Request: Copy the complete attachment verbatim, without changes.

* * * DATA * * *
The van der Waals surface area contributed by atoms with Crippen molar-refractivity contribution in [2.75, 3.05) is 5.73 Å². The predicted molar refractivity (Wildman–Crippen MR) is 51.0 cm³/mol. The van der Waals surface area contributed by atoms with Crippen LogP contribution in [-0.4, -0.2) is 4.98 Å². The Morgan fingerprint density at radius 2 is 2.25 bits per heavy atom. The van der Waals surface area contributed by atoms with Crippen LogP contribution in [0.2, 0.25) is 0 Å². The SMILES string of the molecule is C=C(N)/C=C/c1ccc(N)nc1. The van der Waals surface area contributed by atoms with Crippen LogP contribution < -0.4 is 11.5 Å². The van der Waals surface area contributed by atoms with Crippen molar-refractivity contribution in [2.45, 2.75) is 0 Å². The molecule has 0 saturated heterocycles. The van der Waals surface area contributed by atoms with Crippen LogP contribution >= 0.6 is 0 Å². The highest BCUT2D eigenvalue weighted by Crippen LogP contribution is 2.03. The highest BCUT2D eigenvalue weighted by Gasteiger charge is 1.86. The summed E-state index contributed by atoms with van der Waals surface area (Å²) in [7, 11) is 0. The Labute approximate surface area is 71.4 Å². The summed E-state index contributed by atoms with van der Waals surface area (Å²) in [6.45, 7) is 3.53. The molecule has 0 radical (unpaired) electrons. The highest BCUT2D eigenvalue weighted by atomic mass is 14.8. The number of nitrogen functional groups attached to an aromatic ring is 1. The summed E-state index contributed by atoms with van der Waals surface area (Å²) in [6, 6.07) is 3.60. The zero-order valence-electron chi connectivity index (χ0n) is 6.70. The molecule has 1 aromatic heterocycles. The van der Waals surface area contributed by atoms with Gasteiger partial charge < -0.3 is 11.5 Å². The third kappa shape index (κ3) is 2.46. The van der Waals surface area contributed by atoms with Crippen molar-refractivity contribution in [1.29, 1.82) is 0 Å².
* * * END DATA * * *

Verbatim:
The van der Waals surface area contributed by atoms with Crippen molar-refractivity contribution in [2.75, 3.05) is 5.73 Å². The predicted molar refractivity (Wildman–Crippen MR) is 51.0 cm³/mol. The van der Waals surface area contributed by atoms with Crippen LogP contribution in [-0.4, -0.2) is 4.98 Å². The Morgan fingerprint density at radius 2 is 2.25 bits per heavy atom. The van der Waals surface area contributed by atoms with Crippen LogP contribution in [0.2, 0.25) is 0 Å². The SMILES string of the molecule is C=C(N)/C=C/c1ccc(N)nc1. The van der Waals surface area contributed by atoms with Crippen LogP contribution < -0.4 is 11.5 Å². The van der Waals surface area contributed by atoms with Crippen molar-refractivity contribution in [2.45, 2.75) is 0 Å². The molecule has 0 saturated heterocycles. The van der Waals surface area contributed by atoms with Crippen LogP contribution >= 0.6 is 0 Å². The highest BCUT2D eigenvalue weighted by Crippen LogP contribution is 2.03. The highest BCUT2D eigenvalue weighted by Gasteiger charge is 1.86. The summed E-state index contributed by atoms with van der Waals surface area (Å²) in [7, 11) is 0. The Labute approximate surface area is 71.4 Å². The summed E-state index contributed by atoms with van der Waals surface area (Å²) in [6.45, 7) is 3.53. The molecule has 0 radical (unpaired) electrons. The highest BCUT2D eigenvalue weighted by atomic mass is 14.8. The number of nitrogen functional groups attached to an aromatic ring is 1. The summed E-state index contributed by atoms with van der Waals surface area (Å²) in [6, 6.07) is 3.60. The zero-order valence-electron chi connectivity index (χ0n) is 6.70. The molecule has 1 aromatic heterocycles. The van der Waals surface area contributed by atoms with Gasteiger partial charge < -0.3 is 11.5 Å². The third kappa shape index (κ3) is 2.46. The van der Waals surface area contributed by atoms with Crippen molar-refractivity contribution in [1.29, 1.82) is 0 Å².